Department of Health and Human Services

Part 1. Overview Information

Participating Organization(s)

National Institutes of Health (NIH)

Components of Participating Organizations

National Heart, Lung, and Blood Institute (NHLBI)

Funding Opportunity Title
HeartShare: Next-Generation Phenomics to Define Heart Failure Subtypes (U01 Clinical Trial Not Allowed)
Activity Code

U01 Research Project – Cooperative Agreements

Announcement Type

New

Related Notices
None
Funding Opportunity Announcement (FOA) Number
RFA-HL-21-015
Companion Funding Opportunity

RFA-HL-21-016 - HeartShare: Next Generation Phenomics to Define Heart Failure Subtypes and Treatment Targets – Data Translation Center (U54) Clinical Trial Not Allowed)

Catalog of Federal Domestic Assistance (CFDA) Number(s)

93.837

Funding Opportunity Purpose

This funding opportunity announcement (FOA) invites applicants to participate in a new NHLBI phenomics program, HeartShare: Next Generation Phenomics to Define Heart Failure Subtypes and Treatment Targets (hereafter referred to as “HeartShare”). The goal of this program is to conduct large-scale analysis of phenotypic data, images, and omics from patients with heart failure with preserved ejection fraction (HFpEF) in order to characterize mechanisms of disease and identify therapeutic targets.

This FOA solicits applications for Clinical Centers (CCs) that will recruit and retain heart failure patients, comparators, and controls. CCs will participate in all aspects of planning and conducting a deep phenotyping protocol for HFpEF patients, as well as interpretation and translation of results. A companion FOA (RFA-HL-21-016) will support a Data Translation Center for overall coordination of the HeartShare program.

Key Dates

Posted Date
September 14, 2020
Open Date (Earliest Submission Date)
November 07, 2020
Letter of Intent Due Date(s)

November 7, 2020

Application Due Date(s)

December 7, 2020

All applications are due by 5:00 PM local time of applicant organization. All types of non-AIDS applications allowed for this funding opportunity announcement are due on the listed date(s).

Applicants are encouraged to apply early to allow adequate time to make any corrections to errors found in the application during the submission process by the due date.

AIDS Application Due Date(s)

Not Applicable

Scientific Merit Review

March 2021

Advisory Council Review

May 2021

Earliest Start Date

July 2021

Expiration Date
December 08, 2020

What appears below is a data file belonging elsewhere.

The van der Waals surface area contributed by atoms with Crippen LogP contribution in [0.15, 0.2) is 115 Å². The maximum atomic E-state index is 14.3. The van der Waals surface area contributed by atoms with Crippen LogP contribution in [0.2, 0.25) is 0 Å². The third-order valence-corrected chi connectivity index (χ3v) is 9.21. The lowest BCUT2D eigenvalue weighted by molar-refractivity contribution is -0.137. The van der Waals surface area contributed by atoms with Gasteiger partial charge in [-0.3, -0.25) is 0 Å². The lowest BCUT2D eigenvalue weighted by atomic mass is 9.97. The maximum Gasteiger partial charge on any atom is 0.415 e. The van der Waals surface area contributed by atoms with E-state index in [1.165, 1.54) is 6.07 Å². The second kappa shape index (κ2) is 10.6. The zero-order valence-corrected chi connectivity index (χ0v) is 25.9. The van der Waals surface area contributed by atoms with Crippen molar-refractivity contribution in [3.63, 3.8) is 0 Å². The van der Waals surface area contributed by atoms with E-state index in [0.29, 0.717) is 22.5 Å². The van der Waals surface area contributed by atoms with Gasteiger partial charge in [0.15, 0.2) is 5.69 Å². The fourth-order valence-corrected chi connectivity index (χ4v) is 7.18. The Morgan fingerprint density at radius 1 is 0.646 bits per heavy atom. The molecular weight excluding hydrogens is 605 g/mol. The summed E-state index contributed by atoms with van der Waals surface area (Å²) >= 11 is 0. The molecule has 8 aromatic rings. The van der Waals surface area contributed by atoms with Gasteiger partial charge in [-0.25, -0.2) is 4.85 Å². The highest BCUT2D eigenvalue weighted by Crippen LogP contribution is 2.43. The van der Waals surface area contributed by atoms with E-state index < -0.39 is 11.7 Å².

Due Dates for E.O. 12372

Not Applicable

Required Application Instructions

It is critical that applicants follow the instructions in the Research (R) Instructions in the SF424 (R&R) Application Guide,except where instructed to do otherwise (in this FOA or in a Notice from NIH Guide for Grants and Contracts ).

Conformance to all requirements (both in the Application Guide and the FOA) is required and strictly enforced. Applicants must read and follow all application instructions in the Application Guide as well as any program-specific instructions noted in Section IV. When the program-specific instructions deviate from those in the Application Guide, follow the program-specific instructions.

Applications that do not comply with these instructions may be delayed or not accepted for review.

There are several options available to submit your application through Grants.gov to NIH and Department of Health and Human Services partners. You must use one of these submission options to access the application forms for this opportunity.

  1. Use the NIH ASSIST system to prepare, submit and track your application online.
  2. Use an institutional system-to-system (S2S) solution to prepare and submit your application to Grants.gov and eRA Commons to track your application. Check with your institutional officials regarding availability.

  3. Use Grants.gov Workspace to prepare and submit your application and eRA Commons to track your application.


  4. Table of Contents

Part 2. Full Text of Announcement

Section I. Funding Opportunity Description

Background

Heart failure (HF) research has significant public health importance due to the staggering human and economic costs of this disorder. Clinical diagnosis and management of HF are currently linked to ejection fraction, with HF with preserved ejection fraction (HFpEF) now considered a distinct disease from HF with reduced ejection fraction (HFrEF). Although the morbidity and mortality rates of HFpEF and HFrEF are comparable, therapeutic options for HFpEF patients remain elusive. HFpEF was initially thought to be due to diastolic dysfunction but is now recognized as a complex interplay of impairments in cardiac reserve, as well as altered pulmonary, renal, skeletal muscle and vascular function. There is increasing interest in the association of HFpEF with extra-cardiac features, including disorders of peripheral skeletal muscle, adipocytes and metabolic regulation. The co-existence of HFpEF with cognitive impairment and its resulting higher morbidity are an understudied area that is likely to be another manifestation of these extra-cardiac contributors.

Recent work suggests that applying machine learning approaches to phenotypic data from HFpEF patients allows the detection of more precise endophenotypes of disease with different outcomes. The addition of bioprofiling (e.g., genomics, proteomics, metabolomics) to this approach will allow improved characterization of the underlying pathophysiology and mechanisms of HFpEF.

Standard approaches to data-gathering, however, are increasingly expensive, burdensome to investigators and patients, and limited in scope. Furthermore, the traditional research or clinical visit does not capture sufficient information regarding a patient’s condition and functional limitations outside of the medical encounter. For robust, multilayered deep phenotyping to achieve its maximum potential, creative approaches are needed that optimally match data-gathering and data analysis requirements with available resources. Partnering with patients to achieve this goal is imperative to both inform study design and facilitate collection and analysis of relevant data from surveys, sensors, and other non-traditional data sources.